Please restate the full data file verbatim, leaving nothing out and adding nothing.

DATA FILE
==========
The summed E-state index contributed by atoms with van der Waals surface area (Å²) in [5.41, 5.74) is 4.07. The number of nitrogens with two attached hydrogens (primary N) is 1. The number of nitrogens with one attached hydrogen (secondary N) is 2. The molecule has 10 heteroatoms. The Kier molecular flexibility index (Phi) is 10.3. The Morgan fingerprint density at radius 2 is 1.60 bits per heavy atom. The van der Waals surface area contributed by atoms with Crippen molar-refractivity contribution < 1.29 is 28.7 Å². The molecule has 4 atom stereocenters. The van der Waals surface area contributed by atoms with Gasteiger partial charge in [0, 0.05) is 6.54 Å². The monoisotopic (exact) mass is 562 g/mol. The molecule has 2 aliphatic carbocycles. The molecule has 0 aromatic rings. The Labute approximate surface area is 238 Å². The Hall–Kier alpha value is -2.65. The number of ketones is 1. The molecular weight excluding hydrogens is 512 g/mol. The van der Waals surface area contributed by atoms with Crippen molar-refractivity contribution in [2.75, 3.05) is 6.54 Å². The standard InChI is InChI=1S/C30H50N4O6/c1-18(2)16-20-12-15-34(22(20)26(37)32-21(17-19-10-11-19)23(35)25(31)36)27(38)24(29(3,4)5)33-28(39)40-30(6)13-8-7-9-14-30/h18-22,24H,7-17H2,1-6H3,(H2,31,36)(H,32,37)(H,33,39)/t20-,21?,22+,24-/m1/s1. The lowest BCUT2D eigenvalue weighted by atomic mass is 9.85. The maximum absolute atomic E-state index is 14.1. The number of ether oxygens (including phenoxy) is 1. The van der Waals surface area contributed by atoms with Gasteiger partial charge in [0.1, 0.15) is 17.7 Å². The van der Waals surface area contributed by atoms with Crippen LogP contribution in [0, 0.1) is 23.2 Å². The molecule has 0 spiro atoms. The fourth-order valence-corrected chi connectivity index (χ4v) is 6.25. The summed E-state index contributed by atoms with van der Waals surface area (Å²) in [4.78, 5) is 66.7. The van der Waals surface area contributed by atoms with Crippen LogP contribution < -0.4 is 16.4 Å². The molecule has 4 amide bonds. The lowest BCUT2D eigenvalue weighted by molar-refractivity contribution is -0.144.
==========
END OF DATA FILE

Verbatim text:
The summed E-state index contributed by atoms with van der Waals surface area (Å²) in [5.41, 5.74) is 4.07. The number of nitrogens with two attached hydrogens (primary N) is 1. The number of nitrogens with one attached hydrogen (secondary N) is 2. The molecule has 10 heteroatoms. The Kier molecular flexibility index (Phi) is 10.3. The Morgan fingerprint density at radius 2 is 1.60 bits per heavy atom. The van der Waals surface area contributed by atoms with Crippen molar-refractivity contribution < 1.29 is 28.7 Å². The molecule has 4 atom stereocenters. The van der Waals surface area contributed by atoms with Gasteiger partial charge in [0, 0.05) is 6.54 Å². The monoisotopic (exact) mass is 562 g/mol. The molecule has 2 aliphatic carbocycles. The molecule has 0 aromatic rings. The Labute approximate surface area is 238 Å². The Hall–Kier alpha value is -2.65. The number of ketones is 1. The molecular weight excluding hydrogens is 512 g/mol. The van der Waals surface area contributed by atoms with Crippen molar-refractivity contribution in [2.75, 3.05) is 6.54 Å². The standard InChI is InChI=1S/C30H50N4O6/c1-18(2)16-20-12-15-34(22(20)26(37)32-21(17-19-10-11-19)23(35)25(31)36)27(38)24(29(3,4)5)33-28(39)40-30(6)13-8-7-9-14-30/h18-22,24H,7-17H2,1-6H3,(H2,31,36)(H,32,37)(H,33,39)/t20-,21?,22+,24-/m1/s1. The lowest BCUT2D eigenvalue weighted by atomic mass is 9.85. The maximum absolute atomic E-state index is 14.1. The number of ether oxygens (including phenoxy) is 1. The van der Waals surface area contributed by atoms with Gasteiger partial charge in [0.1, 0.15) is 17.7 Å². The van der Waals surface area contributed by atoms with Crippen LogP contribution in [0, 0.1) is 23.2 Å². The molecule has 0 spiro atoms. The fourth-order valence-corrected chi connectivity index (χ4v) is 6.25. The summed E-state index contributed by atoms with van der Waals surface area (Å²) in [4.78, 5) is 66.7. The van der Waals surface area contributed by atoms with Crippen LogP contribution < -0.4 is 16.4 Å². The molecule has 4 amide bonds. The lowest BCUT2D eigenvalue weighted by molar-refractivity contribution is -0.144.